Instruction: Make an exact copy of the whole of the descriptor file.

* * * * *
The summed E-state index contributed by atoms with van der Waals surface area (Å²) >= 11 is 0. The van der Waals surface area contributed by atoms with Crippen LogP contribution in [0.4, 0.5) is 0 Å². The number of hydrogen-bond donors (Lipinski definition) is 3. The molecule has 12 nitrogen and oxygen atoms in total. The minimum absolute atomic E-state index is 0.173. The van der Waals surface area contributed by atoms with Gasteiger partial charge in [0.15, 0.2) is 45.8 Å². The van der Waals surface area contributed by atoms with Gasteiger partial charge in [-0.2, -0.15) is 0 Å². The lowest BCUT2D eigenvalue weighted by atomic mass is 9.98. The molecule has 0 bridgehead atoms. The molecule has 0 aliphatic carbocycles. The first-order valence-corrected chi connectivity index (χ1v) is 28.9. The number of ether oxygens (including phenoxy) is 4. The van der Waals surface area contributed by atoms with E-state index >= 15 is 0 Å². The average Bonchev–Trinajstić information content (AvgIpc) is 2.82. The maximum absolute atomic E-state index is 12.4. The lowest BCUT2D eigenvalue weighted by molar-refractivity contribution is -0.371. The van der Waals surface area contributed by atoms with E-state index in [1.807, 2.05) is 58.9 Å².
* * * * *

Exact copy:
The summed E-state index contributed by atoms with van der Waals surface area (Å²) >= 11 is 0. The van der Waals surface area contributed by atoms with Crippen LogP contribution in [0.4, 0.5) is 0 Å². The number of hydrogen-bond donors (Lipinski definition) is 3. The molecule has 12 nitrogen and oxygen atoms in total. The minimum absolute atomic E-state index is 0.173. The van der Waals surface area contributed by atoms with Gasteiger partial charge in [0.15, 0.2) is 45.8 Å². The van der Waals surface area contributed by atoms with Gasteiger partial charge in [-0.2, -0.15) is 0 Å². The lowest BCUT2D eigenvalue weighted by atomic mass is 9.98. The molecule has 0 bridgehead atoms. The molecule has 0 aliphatic carbocycles. The first-order valence-corrected chi connectivity index (χ1v) is 28.9. The number of ether oxygens (including phenoxy) is 4. The van der Waals surface area contributed by atoms with E-state index >= 15 is 0 Å². The average Bonchev–Trinajstić information content (AvgIpc) is 2.82. The maximum absolute atomic E-state index is 12.4. The lowest BCUT2D eigenvalue weighted by molar-refractivity contribution is -0.371. The van der Waals surface area contributed by atoms with E-state index in [1.807, 2.05) is 58.9 Å².